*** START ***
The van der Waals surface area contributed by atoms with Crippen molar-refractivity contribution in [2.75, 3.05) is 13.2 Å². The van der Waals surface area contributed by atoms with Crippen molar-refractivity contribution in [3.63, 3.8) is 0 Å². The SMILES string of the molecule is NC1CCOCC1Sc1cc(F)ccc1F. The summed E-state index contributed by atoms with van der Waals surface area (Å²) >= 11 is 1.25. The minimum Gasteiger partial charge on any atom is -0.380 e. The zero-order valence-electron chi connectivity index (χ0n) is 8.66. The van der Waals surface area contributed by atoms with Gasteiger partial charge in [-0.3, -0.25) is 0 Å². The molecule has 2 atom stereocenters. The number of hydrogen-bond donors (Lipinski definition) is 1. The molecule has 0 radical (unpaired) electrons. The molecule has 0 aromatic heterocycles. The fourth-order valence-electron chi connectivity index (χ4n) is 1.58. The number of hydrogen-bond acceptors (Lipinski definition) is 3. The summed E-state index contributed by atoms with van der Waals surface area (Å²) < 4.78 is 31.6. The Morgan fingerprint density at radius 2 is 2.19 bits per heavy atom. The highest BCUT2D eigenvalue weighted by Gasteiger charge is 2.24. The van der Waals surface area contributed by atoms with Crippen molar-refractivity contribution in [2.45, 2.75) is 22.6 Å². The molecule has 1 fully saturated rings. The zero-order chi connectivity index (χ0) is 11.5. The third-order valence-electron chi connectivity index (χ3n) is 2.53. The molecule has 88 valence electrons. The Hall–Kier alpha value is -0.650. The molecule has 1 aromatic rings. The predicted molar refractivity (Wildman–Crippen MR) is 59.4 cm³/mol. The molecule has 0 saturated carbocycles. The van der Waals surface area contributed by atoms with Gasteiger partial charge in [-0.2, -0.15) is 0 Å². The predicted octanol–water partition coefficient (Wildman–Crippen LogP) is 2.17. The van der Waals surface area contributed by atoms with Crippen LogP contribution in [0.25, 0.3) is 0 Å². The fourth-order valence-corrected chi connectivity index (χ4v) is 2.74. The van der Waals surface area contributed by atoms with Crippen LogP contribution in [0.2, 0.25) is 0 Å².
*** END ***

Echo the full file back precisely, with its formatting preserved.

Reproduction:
The van der Waals surface area contributed by atoms with Crippen molar-refractivity contribution in [2.75, 3.05) is 13.2 Å². The van der Waals surface area contributed by atoms with Crippen molar-refractivity contribution in [3.63, 3.8) is 0 Å². The SMILES string of the molecule is NC1CCOCC1Sc1cc(F)ccc1F. The summed E-state index contributed by atoms with van der Waals surface area (Å²) >= 11 is 1.25. The minimum Gasteiger partial charge on any atom is -0.380 e. The zero-order valence-electron chi connectivity index (χ0n) is 8.66. The van der Waals surface area contributed by atoms with Gasteiger partial charge in [-0.3, -0.25) is 0 Å². The molecule has 2 atom stereocenters. The number of hydrogen-bond donors (Lipinski definition) is 1. The molecule has 0 radical (unpaired) electrons. The molecule has 0 aromatic heterocycles. The fourth-order valence-electron chi connectivity index (χ4n) is 1.58. The number of hydrogen-bond acceptors (Lipinski definition) is 3. The summed E-state index contributed by atoms with van der Waals surface area (Å²) < 4.78 is 31.6. The Morgan fingerprint density at radius 2 is 2.19 bits per heavy atom. The highest BCUT2D eigenvalue weighted by Gasteiger charge is 2.24. The van der Waals surface area contributed by atoms with Crippen molar-refractivity contribution in [2.45, 2.75) is 22.6 Å². The molecule has 1 fully saturated rings. The zero-order chi connectivity index (χ0) is 11.5. The third-order valence-electron chi connectivity index (χ3n) is 2.53. The molecule has 88 valence electrons. The Hall–Kier alpha value is -0.650. The molecule has 1 aromatic rings. The predicted molar refractivity (Wildman–Crippen MR) is 59.4 cm³/mol. The molecule has 0 saturated carbocycles. The van der Waals surface area contributed by atoms with Gasteiger partial charge in [-0.2, -0.15) is 0 Å². The predicted octanol–water partition coefficient (Wildman–Crippen LogP) is 2.17. The van der Waals surface area contributed by atoms with Crippen LogP contribution in [0.25, 0.3) is 0 Å². The fourth-order valence-corrected chi connectivity index (χ4v) is 2.74. The van der Waals surface area contributed by atoms with Crippen LogP contribution in [0.2, 0.25) is 0 Å².